Nothing is self-evident about the conversion of architecture, of space, into film. Christoph Schaub, who in his documentary œuvre has become an expert in that field over a period of nearly twenty years, has long known that “you always have to take a detour, find an interpretation, to understand what architecture means, three-dimensionally. What I’ve learned is that you can’t narrate orientation in space; instead, you have to create a fiction. This has also benefited my feature films.”
The lesson was Il Girasole—A House Near Verona, created in 1995, the portrait of a futuristic villa that, like a sunflower, revolves around its own axis over the course of eight hours, located on the northern border of the Po Valley. The architect Marcel Meili, friend of Schaub’s and his roommate at the time, drew his attention to the building. The fiction that the filmmaker speaks of has to do with people, against whom architecture is always measured (even when it makes a totalitarian appearance, negating them as individuals). In the film Il Girasole, Schaub and Meili placed background actors in the villa to represent a couple, as a kind of “de Chirico” effect, thus creating the impression of in habited three-dimensionality and depth via a rudimentary staged setting meant to encompass 24 hours.
Although Il Girasole hints at a narrative, there is no intentional story line like in a feature film. Schaub’s architecture films are characterized by emphatically static camera work. In his œuvre, the camera is rarely a coprotagonist, exploring, sounding out, and striding through the space. If it were, Schaub says, “we would be psychologically and emotionally aware of its use.” And this would raise the question: “Who is it representing? The inquisitive camera man? The architects? An on-site visitor? The director? Us as viewers?” Instead, the filmmaker prefers to evoke architecture through a cluster of static images taken from various angles, using sound to add emotional charge. Also used as a “narrative” element is the play of lighting situations during different times of the day and year, which accentuate the building in ever new ways.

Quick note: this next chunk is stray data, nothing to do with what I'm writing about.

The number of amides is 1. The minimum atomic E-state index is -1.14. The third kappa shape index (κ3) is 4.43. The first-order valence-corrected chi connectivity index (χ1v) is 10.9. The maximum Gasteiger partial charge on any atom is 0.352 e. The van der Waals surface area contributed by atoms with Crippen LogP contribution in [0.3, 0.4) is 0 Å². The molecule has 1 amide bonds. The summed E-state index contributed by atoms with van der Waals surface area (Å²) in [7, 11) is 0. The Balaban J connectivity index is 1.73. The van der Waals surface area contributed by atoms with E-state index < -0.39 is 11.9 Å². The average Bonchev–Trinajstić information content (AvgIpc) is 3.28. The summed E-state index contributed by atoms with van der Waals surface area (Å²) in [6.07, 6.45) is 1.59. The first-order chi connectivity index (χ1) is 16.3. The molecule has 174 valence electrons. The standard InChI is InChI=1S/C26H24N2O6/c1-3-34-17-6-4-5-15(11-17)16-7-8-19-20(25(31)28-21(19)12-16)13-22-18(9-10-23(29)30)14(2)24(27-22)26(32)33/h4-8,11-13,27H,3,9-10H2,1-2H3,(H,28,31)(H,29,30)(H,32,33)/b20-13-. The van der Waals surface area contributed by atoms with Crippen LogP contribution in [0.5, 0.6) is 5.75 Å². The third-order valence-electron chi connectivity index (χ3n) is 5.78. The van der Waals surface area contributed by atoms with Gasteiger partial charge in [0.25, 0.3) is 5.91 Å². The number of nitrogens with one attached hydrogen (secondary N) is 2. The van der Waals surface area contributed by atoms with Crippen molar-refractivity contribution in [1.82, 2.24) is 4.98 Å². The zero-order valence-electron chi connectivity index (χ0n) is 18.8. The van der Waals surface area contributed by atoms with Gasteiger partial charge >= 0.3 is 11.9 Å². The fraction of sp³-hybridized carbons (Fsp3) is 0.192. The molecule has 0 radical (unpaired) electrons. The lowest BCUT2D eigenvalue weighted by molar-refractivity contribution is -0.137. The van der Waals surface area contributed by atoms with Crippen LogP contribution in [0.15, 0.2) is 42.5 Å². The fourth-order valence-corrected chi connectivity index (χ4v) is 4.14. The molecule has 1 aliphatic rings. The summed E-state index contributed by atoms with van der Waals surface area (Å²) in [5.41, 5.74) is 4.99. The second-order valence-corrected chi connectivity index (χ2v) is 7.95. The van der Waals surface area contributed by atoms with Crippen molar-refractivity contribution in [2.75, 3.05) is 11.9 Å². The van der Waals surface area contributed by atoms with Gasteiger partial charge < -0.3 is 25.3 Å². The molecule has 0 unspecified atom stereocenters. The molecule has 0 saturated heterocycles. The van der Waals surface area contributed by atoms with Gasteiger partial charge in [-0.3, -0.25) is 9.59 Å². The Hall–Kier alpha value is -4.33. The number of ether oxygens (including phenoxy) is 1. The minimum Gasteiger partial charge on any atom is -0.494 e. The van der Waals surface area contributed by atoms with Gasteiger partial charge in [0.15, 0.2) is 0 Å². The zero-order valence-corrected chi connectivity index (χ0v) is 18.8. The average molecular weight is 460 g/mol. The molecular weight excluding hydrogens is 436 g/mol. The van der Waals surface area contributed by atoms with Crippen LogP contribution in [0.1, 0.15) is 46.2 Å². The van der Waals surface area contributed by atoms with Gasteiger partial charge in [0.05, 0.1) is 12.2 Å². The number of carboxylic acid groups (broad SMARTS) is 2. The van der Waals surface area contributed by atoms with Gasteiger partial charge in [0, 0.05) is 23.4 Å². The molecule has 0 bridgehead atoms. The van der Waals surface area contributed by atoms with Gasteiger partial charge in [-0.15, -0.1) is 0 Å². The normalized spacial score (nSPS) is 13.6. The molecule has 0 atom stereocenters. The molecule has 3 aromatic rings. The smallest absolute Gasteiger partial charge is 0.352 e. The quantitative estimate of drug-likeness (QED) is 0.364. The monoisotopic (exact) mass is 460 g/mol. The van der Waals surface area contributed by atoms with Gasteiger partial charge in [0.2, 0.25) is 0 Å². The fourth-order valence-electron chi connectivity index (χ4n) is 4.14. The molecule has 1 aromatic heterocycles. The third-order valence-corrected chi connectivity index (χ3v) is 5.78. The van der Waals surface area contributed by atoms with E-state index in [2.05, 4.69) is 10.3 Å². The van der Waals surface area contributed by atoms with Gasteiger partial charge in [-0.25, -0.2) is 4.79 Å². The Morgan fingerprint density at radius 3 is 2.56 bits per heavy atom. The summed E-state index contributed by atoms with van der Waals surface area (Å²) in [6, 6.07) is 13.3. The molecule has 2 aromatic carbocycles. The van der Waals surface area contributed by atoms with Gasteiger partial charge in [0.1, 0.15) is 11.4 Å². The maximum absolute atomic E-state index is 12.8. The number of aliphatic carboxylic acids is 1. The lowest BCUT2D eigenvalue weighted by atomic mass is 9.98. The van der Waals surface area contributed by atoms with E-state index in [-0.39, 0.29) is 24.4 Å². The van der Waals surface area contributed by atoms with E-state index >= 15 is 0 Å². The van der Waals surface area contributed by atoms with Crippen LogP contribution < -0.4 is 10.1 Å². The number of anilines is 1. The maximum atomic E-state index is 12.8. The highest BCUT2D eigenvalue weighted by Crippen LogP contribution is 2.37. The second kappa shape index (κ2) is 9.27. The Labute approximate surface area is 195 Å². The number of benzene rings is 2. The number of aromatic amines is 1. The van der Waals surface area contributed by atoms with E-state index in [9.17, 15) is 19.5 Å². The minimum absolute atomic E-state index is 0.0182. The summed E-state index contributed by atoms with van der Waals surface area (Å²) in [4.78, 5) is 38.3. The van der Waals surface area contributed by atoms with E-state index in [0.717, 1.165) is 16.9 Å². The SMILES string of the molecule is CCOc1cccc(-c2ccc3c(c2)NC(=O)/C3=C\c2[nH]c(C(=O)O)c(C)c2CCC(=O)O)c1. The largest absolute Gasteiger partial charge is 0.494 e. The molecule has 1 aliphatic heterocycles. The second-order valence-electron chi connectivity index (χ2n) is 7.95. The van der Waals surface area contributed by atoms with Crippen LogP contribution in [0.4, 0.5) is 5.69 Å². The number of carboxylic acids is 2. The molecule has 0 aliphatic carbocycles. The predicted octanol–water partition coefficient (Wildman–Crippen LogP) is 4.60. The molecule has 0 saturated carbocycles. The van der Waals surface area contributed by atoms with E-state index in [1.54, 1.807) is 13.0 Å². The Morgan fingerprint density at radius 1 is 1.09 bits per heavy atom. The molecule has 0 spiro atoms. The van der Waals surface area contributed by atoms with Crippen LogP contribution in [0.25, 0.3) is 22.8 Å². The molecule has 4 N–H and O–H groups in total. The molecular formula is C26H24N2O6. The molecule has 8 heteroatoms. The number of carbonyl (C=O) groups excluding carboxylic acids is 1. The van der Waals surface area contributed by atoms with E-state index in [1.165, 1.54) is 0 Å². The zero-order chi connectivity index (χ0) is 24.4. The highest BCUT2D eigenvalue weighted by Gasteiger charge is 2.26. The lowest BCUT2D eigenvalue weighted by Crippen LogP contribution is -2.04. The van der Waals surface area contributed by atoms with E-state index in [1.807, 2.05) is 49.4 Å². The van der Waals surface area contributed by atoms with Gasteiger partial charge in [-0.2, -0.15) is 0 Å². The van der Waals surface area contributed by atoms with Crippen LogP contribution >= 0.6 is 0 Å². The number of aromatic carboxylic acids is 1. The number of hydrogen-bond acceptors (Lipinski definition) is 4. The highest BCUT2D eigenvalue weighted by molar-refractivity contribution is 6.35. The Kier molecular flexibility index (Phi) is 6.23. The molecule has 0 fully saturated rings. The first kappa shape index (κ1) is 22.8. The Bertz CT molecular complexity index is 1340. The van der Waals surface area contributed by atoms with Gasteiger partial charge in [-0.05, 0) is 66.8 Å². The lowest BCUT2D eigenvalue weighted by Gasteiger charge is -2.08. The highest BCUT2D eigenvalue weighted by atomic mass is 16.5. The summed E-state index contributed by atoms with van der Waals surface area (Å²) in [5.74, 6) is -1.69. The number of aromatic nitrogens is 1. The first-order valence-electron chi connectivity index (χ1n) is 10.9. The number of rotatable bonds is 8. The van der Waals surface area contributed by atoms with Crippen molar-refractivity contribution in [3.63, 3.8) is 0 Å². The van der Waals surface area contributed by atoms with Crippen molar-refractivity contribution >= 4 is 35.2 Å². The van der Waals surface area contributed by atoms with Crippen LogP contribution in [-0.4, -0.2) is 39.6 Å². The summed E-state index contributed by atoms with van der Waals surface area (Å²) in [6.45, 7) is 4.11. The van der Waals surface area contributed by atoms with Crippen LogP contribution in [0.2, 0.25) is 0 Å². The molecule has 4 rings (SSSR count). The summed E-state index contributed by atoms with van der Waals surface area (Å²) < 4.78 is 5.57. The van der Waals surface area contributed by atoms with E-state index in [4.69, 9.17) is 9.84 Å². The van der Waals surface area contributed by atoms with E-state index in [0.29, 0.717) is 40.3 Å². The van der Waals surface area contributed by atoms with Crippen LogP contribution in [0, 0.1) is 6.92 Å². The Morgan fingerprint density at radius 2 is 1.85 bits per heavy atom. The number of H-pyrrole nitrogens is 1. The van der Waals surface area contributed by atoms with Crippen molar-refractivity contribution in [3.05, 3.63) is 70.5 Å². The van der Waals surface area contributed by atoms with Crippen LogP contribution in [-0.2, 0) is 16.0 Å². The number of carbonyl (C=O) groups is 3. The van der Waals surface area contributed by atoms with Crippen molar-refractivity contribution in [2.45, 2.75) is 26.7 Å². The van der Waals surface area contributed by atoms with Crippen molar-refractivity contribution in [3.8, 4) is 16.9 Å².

An exception is the film about Brazil’s capital, cleverly conjured from thin air (Brasilia—A Utopia of Modernity, 2007), in which Oscar Niemeyer’s featherlight designed urban organism gains dynamic contours in long traveling takes from a car window. This seems to make sense though; Brasilia was conceived as a car city. At Calatrava’s train stations and airports (Santiago Calatrava’s Travels, 2000) and under the platform roofs of Zurich’s main station, protruding openly into the cityscape (The Shift in Meanings—Meili, Peter, 2002), it appears as though it is the passersby and trains that set the buildings in motion and agitation.
The Calatrava film is Schaub’s first feature-length documentary about architecture. The highly sought-after Spanish star architect’s visions focus on movements of nature that have been quasi frozen in steel and concrete and on natural structures, such as trees and plants. In an interview, the film illustrates this process from an idea in the mind to a drawing on paper, through to a realized, sculptural structure. The internal forces are no longer visible but can most deffnitely be sensed, and the film shows how they secretly correspond with the movement of the people within.